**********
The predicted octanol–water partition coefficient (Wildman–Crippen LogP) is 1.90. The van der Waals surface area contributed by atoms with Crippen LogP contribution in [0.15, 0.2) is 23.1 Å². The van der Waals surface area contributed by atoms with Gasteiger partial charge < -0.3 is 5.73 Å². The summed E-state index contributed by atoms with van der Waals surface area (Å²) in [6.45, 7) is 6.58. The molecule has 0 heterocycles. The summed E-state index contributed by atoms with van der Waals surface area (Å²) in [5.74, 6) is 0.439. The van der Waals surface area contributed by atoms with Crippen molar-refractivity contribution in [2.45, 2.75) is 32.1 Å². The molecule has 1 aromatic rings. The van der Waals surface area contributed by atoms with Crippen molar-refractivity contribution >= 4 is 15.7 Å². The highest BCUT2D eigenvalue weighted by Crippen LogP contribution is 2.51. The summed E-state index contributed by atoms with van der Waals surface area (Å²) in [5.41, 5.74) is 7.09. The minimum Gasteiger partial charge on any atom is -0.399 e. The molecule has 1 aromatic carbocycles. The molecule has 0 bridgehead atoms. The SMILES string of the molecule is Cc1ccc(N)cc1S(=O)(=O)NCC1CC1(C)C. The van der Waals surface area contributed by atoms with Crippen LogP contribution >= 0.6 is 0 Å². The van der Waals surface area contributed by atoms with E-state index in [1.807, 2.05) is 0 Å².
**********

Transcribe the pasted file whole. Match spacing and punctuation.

The predicted octanol–water partition coefficient (Wildman–Crippen LogP) is 1.90. The van der Waals surface area contributed by atoms with Crippen LogP contribution in [0.15, 0.2) is 23.1 Å². The van der Waals surface area contributed by atoms with Gasteiger partial charge < -0.3 is 5.73 Å². The summed E-state index contributed by atoms with van der Waals surface area (Å²) in [6.45, 7) is 6.58. The molecule has 0 heterocycles. The summed E-state index contributed by atoms with van der Waals surface area (Å²) in [5.74, 6) is 0.439. The van der Waals surface area contributed by atoms with Crippen molar-refractivity contribution in [2.45, 2.75) is 32.1 Å². The molecule has 1 aromatic rings. The van der Waals surface area contributed by atoms with Crippen molar-refractivity contribution >= 4 is 15.7 Å². The highest BCUT2D eigenvalue weighted by Crippen LogP contribution is 2.51. The summed E-state index contributed by atoms with van der Waals surface area (Å²) in [5.41, 5.74) is 7.09. The minimum Gasteiger partial charge on any atom is -0.399 e. The molecule has 1 aromatic carbocycles. The molecule has 0 bridgehead atoms. The SMILES string of the molecule is Cc1ccc(N)cc1S(=O)(=O)NCC1CC1(C)C. The van der Waals surface area contributed by atoms with Crippen LogP contribution >= 0.6 is 0 Å². The van der Waals surface area contributed by atoms with E-state index in [1.807, 2.05) is 0 Å².